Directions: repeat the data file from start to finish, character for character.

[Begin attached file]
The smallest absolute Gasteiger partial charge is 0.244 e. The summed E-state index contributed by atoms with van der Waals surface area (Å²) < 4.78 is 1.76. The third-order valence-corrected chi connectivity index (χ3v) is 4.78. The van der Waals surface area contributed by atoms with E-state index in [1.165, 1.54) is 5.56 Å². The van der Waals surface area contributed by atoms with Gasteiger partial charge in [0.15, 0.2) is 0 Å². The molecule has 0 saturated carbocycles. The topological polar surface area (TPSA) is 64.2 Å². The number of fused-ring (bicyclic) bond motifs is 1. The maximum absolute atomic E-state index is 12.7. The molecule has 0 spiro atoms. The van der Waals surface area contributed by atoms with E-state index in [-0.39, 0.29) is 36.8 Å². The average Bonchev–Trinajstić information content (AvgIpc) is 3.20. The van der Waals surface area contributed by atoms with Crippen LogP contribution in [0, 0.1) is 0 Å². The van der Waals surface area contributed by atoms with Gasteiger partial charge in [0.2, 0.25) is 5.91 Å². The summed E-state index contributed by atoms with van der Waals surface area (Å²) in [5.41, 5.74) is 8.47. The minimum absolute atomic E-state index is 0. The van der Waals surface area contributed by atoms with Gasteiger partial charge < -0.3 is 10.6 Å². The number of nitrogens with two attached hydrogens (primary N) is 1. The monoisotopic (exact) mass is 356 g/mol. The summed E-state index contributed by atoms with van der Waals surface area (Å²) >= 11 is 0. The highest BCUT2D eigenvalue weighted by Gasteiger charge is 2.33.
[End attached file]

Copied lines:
The smallest absolute Gasteiger partial charge is 0.244 e. The summed E-state index contributed by atoms with van der Waals surface area (Å²) < 4.78 is 1.76. The third-order valence-corrected chi connectivity index (χ3v) is 4.78. The van der Waals surface area contributed by atoms with E-state index in [1.165, 1.54) is 5.56 Å². The van der Waals surface area contributed by atoms with Gasteiger partial charge in [0.15, 0.2) is 0 Å². The molecule has 0 saturated carbocycles. The topological polar surface area (TPSA) is 64.2 Å². The number of fused-ring (bicyclic) bond motifs is 1. The maximum absolute atomic E-state index is 12.7. The molecule has 0 spiro atoms. The van der Waals surface area contributed by atoms with E-state index in [-0.39, 0.29) is 36.8 Å². The average Bonchev–Trinajstić information content (AvgIpc) is 3.20. The van der Waals surface area contributed by atoms with Crippen LogP contribution in [0, 0.1) is 0 Å². The van der Waals surface area contributed by atoms with Gasteiger partial charge in [0.2, 0.25) is 5.91 Å². The summed E-state index contributed by atoms with van der Waals surface area (Å²) in [5.41, 5.74) is 8.47. The minimum absolute atomic E-state index is 0. The van der Waals surface area contributed by atoms with Gasteiger partial charge < -0.3 is 10.6 Å². The number of nitrogens with two attached hydrogens (primary N) is 1. The monoisotopic (exact) mass is 356 g/mol. The summed E-state index contributed by atoms with van der Waals surface area (Å²) >= 11 is 0. The highest BCUT2D eigenvalue weighted by Gasteiger charge is 2.33.